Our first stop was about one hour and fifteen minutes since we left Nyaung Shwe. We pulled into a silver shop which was next to the five day market, which happened to be at Ywama (Taunggyi Floating Market). The silver shop seemed setup completely for tourists and we were not interested so we quickly headed out for the market. However, to our disappointment, the market really wasn’t floating at all. There were only a handful of merchants in their boats. Instead, we were told by our driver that because the water level is very low this year (they are having a drought year), the market is on land. As we walked through the market we were surprised at how touristy it was! It was about 80% setup for tourists and only 20% for locals. A big disappointment indeed! There was a ton of stuff for sale including vegetables, noodles and a ton of stuff for tourists like t-shirts and scarves. There were some interesting items but it was hard to tell if they were authentic. Such as carved Buddhas and stories of Buddha on palm paper. Were they authentic or just made to look old so the merchants could get a better price? Nowhere else in Myanmar had we yet to encounter so many people pushing their goods on us that we were completely turned off and left. Unless you are interested in this stuff we recommend that you skip this place altogether. There are better places to buy your souvenirs without all the hassle.
Nampan Floating Village
It’s a little funny that they call everything here floating when most things are actually standing on wooden stilts. No matter, the village of Nampan was a very peaceful and charming place where everyone has at least one boat parked under their home, fisherman seem to fish right from their porches, children paddle to school on wooden canoes and women wash their clothes on the docks of their homes. The water is also surprisingly clear and still and you can see amazing reflections is the calm waters and it is mesmerizing. Strangely, it doesn’t appear the houses have plumbing but the water did not smell. I feel bad that we tourists are the only ones making noise as we maneuver through the villages with our diesel boats. At least the boats have the courtesy to turn the engines down to almost a complete stall as we pass through. Yet, it would certainly be better for the villagers if we either were required to use paddle boats or not be allowed at all. Regardless, it is a wonderful place to visit to see how the locals live and is more than a world apart from what most of us know.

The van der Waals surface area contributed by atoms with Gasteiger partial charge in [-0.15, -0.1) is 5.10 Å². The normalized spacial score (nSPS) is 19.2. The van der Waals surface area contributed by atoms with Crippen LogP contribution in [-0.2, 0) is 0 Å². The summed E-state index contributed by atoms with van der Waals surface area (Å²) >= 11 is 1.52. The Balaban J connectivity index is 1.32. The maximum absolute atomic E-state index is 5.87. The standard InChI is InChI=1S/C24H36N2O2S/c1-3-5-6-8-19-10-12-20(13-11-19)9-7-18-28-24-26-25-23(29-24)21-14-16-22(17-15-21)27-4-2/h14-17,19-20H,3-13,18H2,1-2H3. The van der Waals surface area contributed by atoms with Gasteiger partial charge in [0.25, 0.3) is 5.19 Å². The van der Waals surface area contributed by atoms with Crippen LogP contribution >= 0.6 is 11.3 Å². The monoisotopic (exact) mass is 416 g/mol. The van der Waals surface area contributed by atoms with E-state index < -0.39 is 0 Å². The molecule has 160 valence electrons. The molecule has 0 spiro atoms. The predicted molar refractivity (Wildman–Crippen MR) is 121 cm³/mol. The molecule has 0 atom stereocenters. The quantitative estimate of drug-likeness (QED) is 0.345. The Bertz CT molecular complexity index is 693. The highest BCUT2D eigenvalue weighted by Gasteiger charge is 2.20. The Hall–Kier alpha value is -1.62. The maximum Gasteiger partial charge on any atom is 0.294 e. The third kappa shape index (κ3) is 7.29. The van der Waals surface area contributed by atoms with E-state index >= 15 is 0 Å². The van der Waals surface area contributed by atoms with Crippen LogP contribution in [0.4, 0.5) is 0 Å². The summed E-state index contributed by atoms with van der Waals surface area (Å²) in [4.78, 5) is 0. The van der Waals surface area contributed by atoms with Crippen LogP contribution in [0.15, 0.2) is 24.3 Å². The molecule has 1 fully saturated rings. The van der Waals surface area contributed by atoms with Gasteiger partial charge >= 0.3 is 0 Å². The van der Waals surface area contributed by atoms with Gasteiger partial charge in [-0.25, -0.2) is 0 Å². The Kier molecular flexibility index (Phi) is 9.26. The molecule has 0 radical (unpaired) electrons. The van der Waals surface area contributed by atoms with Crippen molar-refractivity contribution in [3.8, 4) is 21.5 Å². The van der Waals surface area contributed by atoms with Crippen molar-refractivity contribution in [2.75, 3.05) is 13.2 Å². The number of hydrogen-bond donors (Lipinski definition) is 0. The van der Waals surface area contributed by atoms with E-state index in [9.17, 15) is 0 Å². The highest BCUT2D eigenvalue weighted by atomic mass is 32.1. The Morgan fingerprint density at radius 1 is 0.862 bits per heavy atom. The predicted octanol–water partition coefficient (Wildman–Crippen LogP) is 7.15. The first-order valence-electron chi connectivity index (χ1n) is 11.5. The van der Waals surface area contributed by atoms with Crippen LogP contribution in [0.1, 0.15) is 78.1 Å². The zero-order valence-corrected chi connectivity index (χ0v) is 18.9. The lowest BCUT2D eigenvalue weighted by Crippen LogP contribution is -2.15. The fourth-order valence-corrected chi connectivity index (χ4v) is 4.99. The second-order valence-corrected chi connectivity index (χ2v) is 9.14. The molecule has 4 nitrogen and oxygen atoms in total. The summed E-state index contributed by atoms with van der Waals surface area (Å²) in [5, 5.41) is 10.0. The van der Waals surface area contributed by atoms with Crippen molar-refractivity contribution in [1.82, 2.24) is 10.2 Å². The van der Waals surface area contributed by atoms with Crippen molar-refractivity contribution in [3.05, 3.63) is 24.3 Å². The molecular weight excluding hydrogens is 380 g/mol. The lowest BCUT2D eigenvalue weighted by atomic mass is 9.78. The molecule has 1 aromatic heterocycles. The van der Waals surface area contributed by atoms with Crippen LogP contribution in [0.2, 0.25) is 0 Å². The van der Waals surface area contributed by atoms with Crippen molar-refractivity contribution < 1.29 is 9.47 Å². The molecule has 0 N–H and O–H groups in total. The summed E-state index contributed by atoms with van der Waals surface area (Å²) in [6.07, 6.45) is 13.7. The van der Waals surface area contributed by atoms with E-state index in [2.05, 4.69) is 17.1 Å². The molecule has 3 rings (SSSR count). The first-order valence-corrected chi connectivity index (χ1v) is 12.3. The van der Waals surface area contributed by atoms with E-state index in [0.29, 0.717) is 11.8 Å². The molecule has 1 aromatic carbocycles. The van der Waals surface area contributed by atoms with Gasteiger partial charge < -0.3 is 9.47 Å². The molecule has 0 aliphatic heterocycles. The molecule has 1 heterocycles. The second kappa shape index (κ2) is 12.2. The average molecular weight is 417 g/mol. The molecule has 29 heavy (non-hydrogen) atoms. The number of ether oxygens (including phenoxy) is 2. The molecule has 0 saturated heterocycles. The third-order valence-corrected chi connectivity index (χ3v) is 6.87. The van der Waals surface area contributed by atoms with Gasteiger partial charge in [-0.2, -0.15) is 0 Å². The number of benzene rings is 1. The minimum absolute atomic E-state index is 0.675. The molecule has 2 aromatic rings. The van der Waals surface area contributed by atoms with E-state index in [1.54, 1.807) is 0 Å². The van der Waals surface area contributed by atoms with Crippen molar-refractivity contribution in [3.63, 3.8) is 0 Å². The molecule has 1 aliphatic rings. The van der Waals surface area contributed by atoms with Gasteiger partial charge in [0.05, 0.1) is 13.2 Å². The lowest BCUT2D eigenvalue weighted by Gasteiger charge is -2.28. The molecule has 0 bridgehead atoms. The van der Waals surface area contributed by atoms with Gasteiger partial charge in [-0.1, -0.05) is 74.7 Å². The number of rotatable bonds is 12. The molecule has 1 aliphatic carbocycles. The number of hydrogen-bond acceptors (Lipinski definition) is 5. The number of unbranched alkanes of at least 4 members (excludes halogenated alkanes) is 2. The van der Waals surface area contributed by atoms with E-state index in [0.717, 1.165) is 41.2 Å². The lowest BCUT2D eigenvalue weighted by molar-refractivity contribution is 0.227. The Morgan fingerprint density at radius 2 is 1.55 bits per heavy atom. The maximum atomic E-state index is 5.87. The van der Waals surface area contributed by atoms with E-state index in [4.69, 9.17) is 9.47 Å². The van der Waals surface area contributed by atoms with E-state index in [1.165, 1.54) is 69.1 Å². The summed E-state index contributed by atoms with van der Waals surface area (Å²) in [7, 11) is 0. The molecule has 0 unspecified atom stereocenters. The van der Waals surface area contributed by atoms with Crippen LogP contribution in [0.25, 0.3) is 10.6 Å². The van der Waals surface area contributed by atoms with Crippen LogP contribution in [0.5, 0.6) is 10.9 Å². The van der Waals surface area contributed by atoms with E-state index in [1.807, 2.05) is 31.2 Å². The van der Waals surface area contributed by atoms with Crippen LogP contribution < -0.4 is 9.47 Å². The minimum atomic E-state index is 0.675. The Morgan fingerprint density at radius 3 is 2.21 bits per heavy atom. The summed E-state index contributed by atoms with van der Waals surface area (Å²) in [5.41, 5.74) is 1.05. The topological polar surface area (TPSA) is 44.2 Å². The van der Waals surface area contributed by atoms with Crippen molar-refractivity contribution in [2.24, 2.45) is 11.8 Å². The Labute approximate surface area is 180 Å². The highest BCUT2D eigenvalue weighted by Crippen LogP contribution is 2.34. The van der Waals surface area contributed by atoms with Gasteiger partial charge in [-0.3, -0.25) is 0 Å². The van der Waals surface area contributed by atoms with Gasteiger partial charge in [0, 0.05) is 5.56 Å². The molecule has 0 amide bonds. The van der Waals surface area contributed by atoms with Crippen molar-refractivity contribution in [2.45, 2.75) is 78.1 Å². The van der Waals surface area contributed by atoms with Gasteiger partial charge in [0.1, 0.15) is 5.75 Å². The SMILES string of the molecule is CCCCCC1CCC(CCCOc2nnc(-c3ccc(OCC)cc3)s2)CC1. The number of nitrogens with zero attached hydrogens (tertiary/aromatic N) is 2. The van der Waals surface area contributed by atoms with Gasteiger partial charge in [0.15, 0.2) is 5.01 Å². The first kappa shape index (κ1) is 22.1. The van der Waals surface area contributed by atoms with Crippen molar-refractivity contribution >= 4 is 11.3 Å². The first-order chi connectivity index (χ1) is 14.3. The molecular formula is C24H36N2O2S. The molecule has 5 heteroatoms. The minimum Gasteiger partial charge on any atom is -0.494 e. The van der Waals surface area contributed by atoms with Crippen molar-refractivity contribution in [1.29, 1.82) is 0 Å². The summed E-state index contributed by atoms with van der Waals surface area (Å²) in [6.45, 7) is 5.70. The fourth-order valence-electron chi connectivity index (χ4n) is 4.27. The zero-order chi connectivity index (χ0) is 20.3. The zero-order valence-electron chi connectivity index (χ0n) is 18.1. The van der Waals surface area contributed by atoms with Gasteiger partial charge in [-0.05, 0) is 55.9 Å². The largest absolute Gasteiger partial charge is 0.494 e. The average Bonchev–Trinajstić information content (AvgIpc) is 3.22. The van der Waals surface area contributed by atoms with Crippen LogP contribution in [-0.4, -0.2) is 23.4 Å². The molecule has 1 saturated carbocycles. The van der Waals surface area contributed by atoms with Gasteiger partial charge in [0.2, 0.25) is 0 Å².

One of the more anticipated places to visit was a lotus weaving shop. It was something that we had to see to believe. The people at the shop did a good job explaining the process of how they make material from the lotus plant. To our surprise they take the silky material out of the inside of the lotus stock. It is an intensive and laborious process and explains why the cost of the material is very high. First they remove the strands of fiber from the stock of the lotus flower. Then they spin the fibers into thread. After that they weave the thread into fabric. In fact, it wasn’t until very recently that they began selling to the public. Before, lotus material was reserved for monks robes. A typical narrow scarf costs $80 USD in their shop! Can you imagine how much more that would cost if you purchased that in the U.S.?
The material is not as soft as silk and actually has a rough feel to it but it also has a natural pleasant smell that gets stronger over time each time you wash it. They claim that this smell reduces headaches. We shall see, since we hard bargained for two scarves! They also sell a variety of other items that only use small amounts of lotus, such as scarves that have lotus ribbing. They are still quite nice and would make a great gift.
An employee will give you a tour of their factory, which also makes items of cotton and silk, including the country favorite longhyi (traditional long skirt) for both men and women.
Lunch and Shwe Inn Thein Paya